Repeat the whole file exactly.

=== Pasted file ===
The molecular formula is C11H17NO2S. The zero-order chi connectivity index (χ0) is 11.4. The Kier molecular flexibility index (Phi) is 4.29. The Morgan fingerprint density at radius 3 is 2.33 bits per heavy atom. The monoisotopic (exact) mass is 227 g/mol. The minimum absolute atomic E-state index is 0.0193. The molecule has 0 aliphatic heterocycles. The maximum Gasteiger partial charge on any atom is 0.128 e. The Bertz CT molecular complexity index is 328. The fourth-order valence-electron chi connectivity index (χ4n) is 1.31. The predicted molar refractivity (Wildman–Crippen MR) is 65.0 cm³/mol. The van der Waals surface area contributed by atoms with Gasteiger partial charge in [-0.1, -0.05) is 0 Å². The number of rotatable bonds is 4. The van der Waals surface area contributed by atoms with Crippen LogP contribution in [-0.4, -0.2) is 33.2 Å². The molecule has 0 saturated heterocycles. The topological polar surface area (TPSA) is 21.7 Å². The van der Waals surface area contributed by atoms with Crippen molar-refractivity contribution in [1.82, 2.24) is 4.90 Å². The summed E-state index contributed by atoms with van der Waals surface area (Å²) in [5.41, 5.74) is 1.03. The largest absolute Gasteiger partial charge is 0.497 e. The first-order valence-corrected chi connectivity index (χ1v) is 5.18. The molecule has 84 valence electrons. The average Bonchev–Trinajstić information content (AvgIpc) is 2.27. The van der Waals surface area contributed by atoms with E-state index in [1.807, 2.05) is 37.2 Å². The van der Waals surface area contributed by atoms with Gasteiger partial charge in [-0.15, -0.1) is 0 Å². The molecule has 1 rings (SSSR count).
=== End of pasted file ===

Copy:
The molecular formula is C11H17NO2S. The zero-order chi connectivity index (χ0) is 11.4. The Kier molecular flexibility index (Phi) is 4.29. The Morgan fingerprint density at radius 3 is 2.33 bits per heavy atom. The monoisotopic (exact) mass is 227 g/mol. The minimum absolute atomic E-state index is 0.0193. The molecule has 0 aliphatic heterocycles. The maximum Gasteiger partial charge on any atom is 0.128 e. The Bertz CT molecular complexity index is 328. The fourth-order valence-electron chi connectivity index (χ4n) is 1.31. The predicted molar refractivity (Wildman–Crippen MR) is 65.0 cm³/mol. The van der Waals surface area contributed by atoms with Gasteiger partial charge in [-0.1, -0.05) is 0 Å². The number of rotatable bonds is 4. The van der Waals surface area contributed by atoms with Crippen LogP contribution in [-0.4, -0.2) is 33.2 Å². The molecule has 0 saturated heterocycles. The topological polar surface area (TPSA) is 21.7 Å². The van der Waals surface area contributed by atoms with Crippen molar-refractivity contribution in [1.82, 2.24) is 4.90 Å². The summed E-state index contributed by atoms with van der Waals surface area (Å²) in [5.41, 5.74) is 1.03. The largest absolute Gasteiger partial charge is 0.497 e. The first-order valence-corrected chi connectivity index (χ1v) is 5.18. The molecule has 84 valence electrons. The average Bonchev–Trinajstić information content (AvgIpc) is 2.27. The van der Waals surface area contributed by atoms with E-state index in [1.807, 2.05) is 37.2 Å². The van der Waals surface area contributed by atoms with Gasteiger partial charge in [-0.15, -0.1) is 0 Å². The molecule has 1 rings (SSSR count).